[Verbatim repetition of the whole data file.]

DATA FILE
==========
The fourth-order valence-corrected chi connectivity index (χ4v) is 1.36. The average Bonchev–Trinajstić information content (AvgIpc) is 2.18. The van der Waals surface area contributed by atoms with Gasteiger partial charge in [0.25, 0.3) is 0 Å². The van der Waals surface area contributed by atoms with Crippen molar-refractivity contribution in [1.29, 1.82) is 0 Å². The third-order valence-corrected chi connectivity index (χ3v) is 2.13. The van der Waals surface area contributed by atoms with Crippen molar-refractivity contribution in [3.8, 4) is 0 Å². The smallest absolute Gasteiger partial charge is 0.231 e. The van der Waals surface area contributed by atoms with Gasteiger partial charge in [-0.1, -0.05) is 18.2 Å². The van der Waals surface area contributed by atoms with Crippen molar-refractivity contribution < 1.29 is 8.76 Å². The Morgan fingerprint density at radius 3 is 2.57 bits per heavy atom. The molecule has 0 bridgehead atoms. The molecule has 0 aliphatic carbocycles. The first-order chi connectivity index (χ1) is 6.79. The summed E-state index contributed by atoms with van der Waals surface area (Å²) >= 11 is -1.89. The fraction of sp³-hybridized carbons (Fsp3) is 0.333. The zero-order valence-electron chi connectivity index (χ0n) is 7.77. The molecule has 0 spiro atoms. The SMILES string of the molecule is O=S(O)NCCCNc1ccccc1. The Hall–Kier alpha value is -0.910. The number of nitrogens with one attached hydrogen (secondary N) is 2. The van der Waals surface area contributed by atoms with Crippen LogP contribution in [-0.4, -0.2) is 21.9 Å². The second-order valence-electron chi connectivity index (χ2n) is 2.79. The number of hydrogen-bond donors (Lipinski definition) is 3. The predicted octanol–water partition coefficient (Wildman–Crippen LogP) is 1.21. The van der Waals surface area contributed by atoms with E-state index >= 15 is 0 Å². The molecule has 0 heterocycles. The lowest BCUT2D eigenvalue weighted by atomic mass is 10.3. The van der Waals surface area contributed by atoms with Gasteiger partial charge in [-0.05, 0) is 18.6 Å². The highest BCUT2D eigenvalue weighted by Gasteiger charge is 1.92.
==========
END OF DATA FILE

The fourth-order valence-corrected chi connectivity index (χ4v) is 1.36. The average Bonchev–Trinajstić information content (AvgIpc) is 2.18. The van der Waals surface area contributed by atoms with Gasteiger partial charge in [0.25, 0.3) is 0 Å². The van der Waals surface area contributed by atoms with Crippen molar-refractivity contribution in [1.29, 1.82) is 0 Å². The third-order valence-corrected chi connectivity index (χ3v) is 2.13. The van der Waals surface area contributed by atoms with Crippen molar-refractivity contribution in [3.8, 4) is 0 Å². The smallest absolute Gasteiger partial charge is 0.231 e. The van der Waals surface area contributed by atoms with Gasteiger partial charge in [-0.1, -0.05) is 18.2 Å². The van der Waals surface area contributed by atoms with Crippen molar-refractivity contribution < 1.29 is 8.76 Å². The Morgan fingerprint density at radius 3 is 2.57 bits per heavy atom. The molecule has 0 bridgehead atoms. The molecule has 0 aliphatic carbocycles. The first-order chi connectivity index (χ1) is 6.79. The summed E-state index contributed by atoms with van der Waals surface area (Å²) >= 11 is -1.89. The fraction of sp³-hybridized carbons (Fsp3) is 0.333. The zero-order valence-electron chi connectivity index (χ0n) is 7.77. The molecule has 0 spiro atoms. The SMILES string of the molecule is O=S(O)NCCCNc1ccccc1. The Hall–Kier alpha value is -0.910. The number of nitrogens with one attached hydrogen (secondary N) is 2. The van der Waals surface area contributed by atoms with Crippen LogP contribution in [-0.4, -0.2) is 21.9 Å². The second-order valence-electron chi connectivity index (χ2n) is 2.79. The number of hydrogen-bond donors (Lipinski definition) is 3. The predicted octanol–water partition coefficient (Wildman–Crippen LogP) is 1.21. The van der Waals surface area contributed by atoms with E-state index >= 15 is 0 Å². The molecule has 0 heterocycles. The lowest BCUT2D eigenvalue weighted by atomic mass is 10.3. The van der Waals surface area contributed by atoms with Gasteiger partial charge in [-0.05, 0) is 18.6 Å². The highest BCUT2D eigenvalue weighted by Gasteiger charge is 1.92.